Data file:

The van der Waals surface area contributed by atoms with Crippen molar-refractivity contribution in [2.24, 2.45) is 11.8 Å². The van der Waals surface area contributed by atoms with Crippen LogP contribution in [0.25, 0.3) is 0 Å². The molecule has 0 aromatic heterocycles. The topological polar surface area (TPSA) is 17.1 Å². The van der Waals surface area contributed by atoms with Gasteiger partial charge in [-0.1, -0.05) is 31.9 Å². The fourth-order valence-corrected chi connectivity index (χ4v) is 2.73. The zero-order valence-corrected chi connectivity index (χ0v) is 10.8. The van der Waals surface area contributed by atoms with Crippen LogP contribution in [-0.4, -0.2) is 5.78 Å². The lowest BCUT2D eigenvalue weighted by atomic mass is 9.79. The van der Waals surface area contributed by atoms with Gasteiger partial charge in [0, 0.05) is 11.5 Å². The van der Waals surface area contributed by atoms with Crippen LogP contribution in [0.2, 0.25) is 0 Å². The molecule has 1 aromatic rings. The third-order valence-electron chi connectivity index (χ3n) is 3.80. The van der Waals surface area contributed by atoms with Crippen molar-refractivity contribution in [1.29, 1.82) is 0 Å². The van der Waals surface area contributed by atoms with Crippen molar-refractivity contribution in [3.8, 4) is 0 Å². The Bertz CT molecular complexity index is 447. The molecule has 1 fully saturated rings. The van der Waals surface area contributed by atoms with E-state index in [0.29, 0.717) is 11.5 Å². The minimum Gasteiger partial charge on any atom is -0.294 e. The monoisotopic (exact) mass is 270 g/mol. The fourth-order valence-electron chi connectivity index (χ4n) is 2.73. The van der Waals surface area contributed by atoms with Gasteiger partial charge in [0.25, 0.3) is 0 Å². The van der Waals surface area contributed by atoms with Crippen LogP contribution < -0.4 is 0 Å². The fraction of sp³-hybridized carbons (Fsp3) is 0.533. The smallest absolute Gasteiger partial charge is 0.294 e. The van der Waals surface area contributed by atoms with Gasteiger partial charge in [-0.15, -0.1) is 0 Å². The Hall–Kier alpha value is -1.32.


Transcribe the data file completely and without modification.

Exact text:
The van der Waals surface area contributed by atoms with Crippen molar-refractivity contribution in [2.24, 2.45) is 11.8 Å². The van der Waals surface area contributed by atoms with Crippen LogP contribution in [0.25, 0.3) is 0 Å². The molecule has 0 aromatic heterocycles. The topological polar surface area (TPSA) is 17.1 Å². The van der Waals surface area contributed by atoms with Gasteiger partial charge in [-0.1, -0.05) is 31.9 Å². The fourth-order valence-corrected chi connectivity index (χ4v) is 2.73. The zero-order valence-corrected chi connectivity index (χ0v) is 10.8. The van der Waals surface area contributed by atoms with Crippen LogP contribution in [-0.4, -0.2) is 5.78 Å². The lowest BCUT2D eigenvalue weighted by atomic mass is 9.79. The van der Waals surface area contributed by atoms with Gasteiger partial charge in [0, 0.05) is 11.5 Å². The van der Waals surface area contributed by atoms with Crippen LogP contribution in [0.2, 0.25) is 0 Å². The molecule has 1 aromatic rings. The third-order valence-electron chi connectivity index (χ3n) is 3.80. The van der Waals surface area contributed by atoms with Crippen molar-refractivity contribution in [1.29, 1.82) is 0 Å². The van der Waals surface area contributed by atoms with Crippen molar-refractivity contribution in [3.8, 4) is 0 Å². The Bertz CT molecular complexity index is 447. The molecule has 1 fully saturated rings. The van der Waals surface area contributed by atoms with E-state index in [0.29, 0.717) is 11.5 Å². The minimum Gasteiger partial charge on any atom is -0.294 e. The monoisotopic (exact) mass is 270 g/mol. The fourth-order valence-electron chi connectivity index (χ4n) is 2.73. The van der Waals surface area contributed by atoms with Gasteiger partial charge in [0.25, 0.3) is 0 Å². The van der Waals surface area contributed by atoms with Crippen LogP contribution < -0.4 is 0 Å². The fraction of sp³-hybridized carbons (Fsp3) is 0.533. The smallest absolute Gasteiger partial charge is 0.294 e. The van der Waals surface area contributed by atoms with Gasteiger partial charge in [-0.15, -0.1) is 0 Å². The Hall–Kier alpha value is -1.32.